Toledo is a municipality located in central Spain, 70 km south of Madrid. It is the capital of the province of Toledo. It is also the capital of autonomous community of Castile–La Mancha. It was declared a World Heritage Site by UNESCO in 1986 for its extensive cultural and monumental heritage as one of the former capitals of the Spanish Empire and place of coexistence of Christian, Muslim and Jewish cultures, as well as the place where harsh religious persecutions were held against the Jews by the Visigoths.
Some of its specialties include lamb roast or stew, cochifrito, alubias con perdiz (beans with partridge) and perdiz estofoda (partridge stew), carcamusa, migas, gachas manchegas, andtortilla a la magra. Two of the city's most famous food productions are Manchego cheese and marzipan, which has a Protected Geographical Indication (mazapán de Toledo).
- The Primate Cathedral of Saint Mary of Toledo is a Roman Catholic cathedral in Toledo, Spain. The cathedral of Toledo is one of the three 13th-century High Gothic cathedrals in Spain and is considered, in the opinion of some authorities, to be the magnum opus of the Gothic style in Spain. It was begun in 1226 under the rule of Ferdinand III and the last Gothic contributions were made in the 15th century when, in 1493, the vaults of the central nave were finished during the time of the Catholic Monarchs. It was modeled after the Bourges Cathedral, although its five naves plan is a consequence of the constructors' intention to cover all of the sacred space of the former city mosque with the cathedral, and of the former sahn with the cloister. It also combines some characteristics of the Mudéjar style, mainly in the cloister, and with the presence of multifoiled arches in the triforium. The spectacular incorporation of light and the structural achievements of the ambulatory vaults are some of its more remarkable aspects. It is built with white limestone from the quarries of Olihuelas, near Toledo.
- The Palacio de Galiana is a palace on the borders of the Tagus River. It was built on the site of an earlier summer villa and garden of Al-Mamun, the king of the Taifa of Toledo, in the thirteenth century by king Alphonso X. The palace was built in the Mudéjar style and retains many characteristics of Moorish architecture in the Al-Andalus era. The palace consists of a hall divided into three parallel naves with rooms at each end linked by a passageway. The name of the palace, Galiana, is derived from a fictive character, Aisha Galiana, the daughter of an imaginary Moorish king Aljafra. She figures in medieval chansons and subsequently in the works of Cervantes and Lope de Vega.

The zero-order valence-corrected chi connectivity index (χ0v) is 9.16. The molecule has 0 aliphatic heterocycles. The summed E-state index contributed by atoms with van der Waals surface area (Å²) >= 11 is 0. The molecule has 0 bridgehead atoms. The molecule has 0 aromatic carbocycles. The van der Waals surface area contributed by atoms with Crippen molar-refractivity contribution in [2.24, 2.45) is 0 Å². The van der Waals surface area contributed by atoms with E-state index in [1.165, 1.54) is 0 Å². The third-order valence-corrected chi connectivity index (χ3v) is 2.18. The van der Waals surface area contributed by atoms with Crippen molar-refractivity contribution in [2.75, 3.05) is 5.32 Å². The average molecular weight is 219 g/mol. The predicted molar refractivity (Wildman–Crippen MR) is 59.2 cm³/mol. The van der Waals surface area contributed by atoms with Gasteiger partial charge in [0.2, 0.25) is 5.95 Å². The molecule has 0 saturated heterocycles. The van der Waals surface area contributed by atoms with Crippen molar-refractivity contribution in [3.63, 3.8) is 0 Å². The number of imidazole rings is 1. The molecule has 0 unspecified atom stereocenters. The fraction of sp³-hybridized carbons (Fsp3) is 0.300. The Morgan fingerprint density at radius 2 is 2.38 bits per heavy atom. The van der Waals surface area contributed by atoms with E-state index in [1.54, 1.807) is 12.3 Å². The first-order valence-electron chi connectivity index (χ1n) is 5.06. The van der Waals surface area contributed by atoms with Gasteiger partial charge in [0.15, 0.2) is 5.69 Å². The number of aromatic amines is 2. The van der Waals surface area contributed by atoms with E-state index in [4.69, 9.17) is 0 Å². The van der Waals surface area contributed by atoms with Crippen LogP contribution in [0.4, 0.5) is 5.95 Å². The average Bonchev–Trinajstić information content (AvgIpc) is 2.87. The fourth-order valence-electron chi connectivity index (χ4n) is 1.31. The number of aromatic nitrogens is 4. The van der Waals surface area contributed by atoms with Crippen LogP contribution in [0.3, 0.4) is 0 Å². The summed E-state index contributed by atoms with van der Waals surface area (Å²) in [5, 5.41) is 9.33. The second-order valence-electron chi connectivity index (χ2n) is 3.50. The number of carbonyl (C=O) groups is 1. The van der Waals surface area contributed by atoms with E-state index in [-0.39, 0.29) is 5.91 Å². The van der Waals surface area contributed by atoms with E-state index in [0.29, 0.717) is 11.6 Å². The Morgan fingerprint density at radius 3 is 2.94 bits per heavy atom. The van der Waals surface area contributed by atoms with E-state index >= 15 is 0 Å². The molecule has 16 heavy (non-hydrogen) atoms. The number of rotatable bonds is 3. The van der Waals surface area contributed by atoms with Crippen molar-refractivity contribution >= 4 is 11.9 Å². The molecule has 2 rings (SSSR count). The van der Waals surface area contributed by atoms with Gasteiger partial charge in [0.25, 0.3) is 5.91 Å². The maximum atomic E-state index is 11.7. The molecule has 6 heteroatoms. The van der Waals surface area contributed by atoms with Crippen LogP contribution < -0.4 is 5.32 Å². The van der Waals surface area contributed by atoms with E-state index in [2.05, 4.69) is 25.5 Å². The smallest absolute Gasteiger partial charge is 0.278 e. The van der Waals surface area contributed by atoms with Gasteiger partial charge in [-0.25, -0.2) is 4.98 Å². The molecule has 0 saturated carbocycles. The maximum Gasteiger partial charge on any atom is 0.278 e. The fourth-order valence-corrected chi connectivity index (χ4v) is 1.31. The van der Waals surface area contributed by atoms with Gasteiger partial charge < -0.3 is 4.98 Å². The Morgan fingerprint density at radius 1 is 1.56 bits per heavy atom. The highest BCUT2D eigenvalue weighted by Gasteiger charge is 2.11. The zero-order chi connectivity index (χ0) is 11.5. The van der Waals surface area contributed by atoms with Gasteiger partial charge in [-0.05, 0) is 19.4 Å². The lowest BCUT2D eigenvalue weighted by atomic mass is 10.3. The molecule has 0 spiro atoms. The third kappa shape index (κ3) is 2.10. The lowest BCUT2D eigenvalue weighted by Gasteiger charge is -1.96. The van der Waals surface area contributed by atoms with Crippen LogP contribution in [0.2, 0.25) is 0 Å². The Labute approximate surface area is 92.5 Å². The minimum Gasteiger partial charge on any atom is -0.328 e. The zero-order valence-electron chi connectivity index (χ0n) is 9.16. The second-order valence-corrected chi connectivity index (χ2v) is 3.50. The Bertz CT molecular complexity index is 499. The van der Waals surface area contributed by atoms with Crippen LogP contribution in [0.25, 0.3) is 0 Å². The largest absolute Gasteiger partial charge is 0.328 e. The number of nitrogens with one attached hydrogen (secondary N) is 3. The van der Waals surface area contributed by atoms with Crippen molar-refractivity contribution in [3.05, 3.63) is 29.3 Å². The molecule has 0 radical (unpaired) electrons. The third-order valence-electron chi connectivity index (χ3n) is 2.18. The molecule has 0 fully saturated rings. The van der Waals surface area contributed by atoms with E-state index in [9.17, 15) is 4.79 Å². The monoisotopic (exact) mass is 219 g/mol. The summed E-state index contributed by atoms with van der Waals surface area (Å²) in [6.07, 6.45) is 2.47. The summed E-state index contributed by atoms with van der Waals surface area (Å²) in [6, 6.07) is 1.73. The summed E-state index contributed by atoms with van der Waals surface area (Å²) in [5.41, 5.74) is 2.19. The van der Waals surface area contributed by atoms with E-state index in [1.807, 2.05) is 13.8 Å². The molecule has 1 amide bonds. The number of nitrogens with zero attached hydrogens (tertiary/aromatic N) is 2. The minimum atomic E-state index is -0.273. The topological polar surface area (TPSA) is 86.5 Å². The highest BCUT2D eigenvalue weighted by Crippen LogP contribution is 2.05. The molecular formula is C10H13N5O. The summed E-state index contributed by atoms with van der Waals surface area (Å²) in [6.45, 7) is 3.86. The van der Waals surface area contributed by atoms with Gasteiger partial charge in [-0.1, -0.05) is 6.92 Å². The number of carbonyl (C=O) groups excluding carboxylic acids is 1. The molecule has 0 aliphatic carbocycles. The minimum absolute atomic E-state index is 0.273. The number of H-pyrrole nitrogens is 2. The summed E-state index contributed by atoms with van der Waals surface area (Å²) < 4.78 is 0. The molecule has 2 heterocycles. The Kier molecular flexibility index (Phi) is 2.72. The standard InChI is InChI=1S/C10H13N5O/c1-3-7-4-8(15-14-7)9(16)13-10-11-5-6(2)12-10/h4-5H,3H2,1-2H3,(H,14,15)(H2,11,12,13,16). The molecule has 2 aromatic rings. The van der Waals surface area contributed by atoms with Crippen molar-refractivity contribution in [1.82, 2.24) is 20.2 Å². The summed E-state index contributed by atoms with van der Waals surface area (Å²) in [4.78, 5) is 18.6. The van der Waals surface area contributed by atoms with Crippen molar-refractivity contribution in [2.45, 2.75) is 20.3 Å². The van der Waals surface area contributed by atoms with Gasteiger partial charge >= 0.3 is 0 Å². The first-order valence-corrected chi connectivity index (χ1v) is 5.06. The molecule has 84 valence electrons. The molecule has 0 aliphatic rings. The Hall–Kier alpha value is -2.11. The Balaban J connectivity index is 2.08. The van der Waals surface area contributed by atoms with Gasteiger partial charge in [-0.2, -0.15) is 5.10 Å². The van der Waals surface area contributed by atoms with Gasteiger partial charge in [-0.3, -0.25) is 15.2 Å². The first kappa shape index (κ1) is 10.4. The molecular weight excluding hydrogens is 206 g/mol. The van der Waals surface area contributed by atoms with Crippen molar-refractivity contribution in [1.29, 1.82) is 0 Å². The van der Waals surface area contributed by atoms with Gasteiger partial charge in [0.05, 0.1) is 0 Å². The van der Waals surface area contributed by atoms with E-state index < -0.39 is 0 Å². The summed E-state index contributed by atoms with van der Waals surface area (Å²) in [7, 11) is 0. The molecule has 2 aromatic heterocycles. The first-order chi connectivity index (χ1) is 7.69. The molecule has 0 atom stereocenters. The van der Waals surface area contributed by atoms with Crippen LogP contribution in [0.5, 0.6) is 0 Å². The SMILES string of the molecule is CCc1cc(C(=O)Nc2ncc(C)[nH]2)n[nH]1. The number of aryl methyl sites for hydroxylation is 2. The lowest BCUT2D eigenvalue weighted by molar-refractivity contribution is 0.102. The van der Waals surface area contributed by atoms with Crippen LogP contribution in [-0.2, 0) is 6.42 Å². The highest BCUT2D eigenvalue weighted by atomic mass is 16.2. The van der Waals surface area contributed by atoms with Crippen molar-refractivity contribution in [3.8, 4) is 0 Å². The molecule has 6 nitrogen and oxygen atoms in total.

- The Puerta de Bisagra Nueva ("The New Bisagra Gate") is the best known city gate of Toledo. The gate is of Moorish origin, but the main part was built in 1559 by Alonso de Covarrubias. It carries the coat of arms of the emperor Charles V. It superseded the Puerta Bisagra Antigua as the main entrance to the city.
- Santa María la Blanca (literally Saint Mary the White) is a museum and former synagogue in Toledo. Erected in 1180, it is disputably considered the oldest synagogue building in Europe still standing. It is now owned and preserved by the Catholic Church. Its stylistic and cultural classification is unique as it was constructed under the Christian Kingdom of Castile by Islamic architects for Jewish use. It is considered a symbol of the cooperation that existed among the three cultures that populated the Iberian Peninsula during the Middle Ages.
- The Alcázar of Toledo is a stone fortification located in the highest part of Toledo. Once used as a Roman palace in the 3rd century, it was restored under Charles I and Philip II of Spain in the 1540s. In 1521, Hernán Cortés was received by Charles I at the Alcázar, following Cortes' conquest of the Aztecs. During the Spanish Civil War, Colonel José Moscardó Ituarte held the building against overwhelming Spanish Republican forces in the Siege of the Alcázar.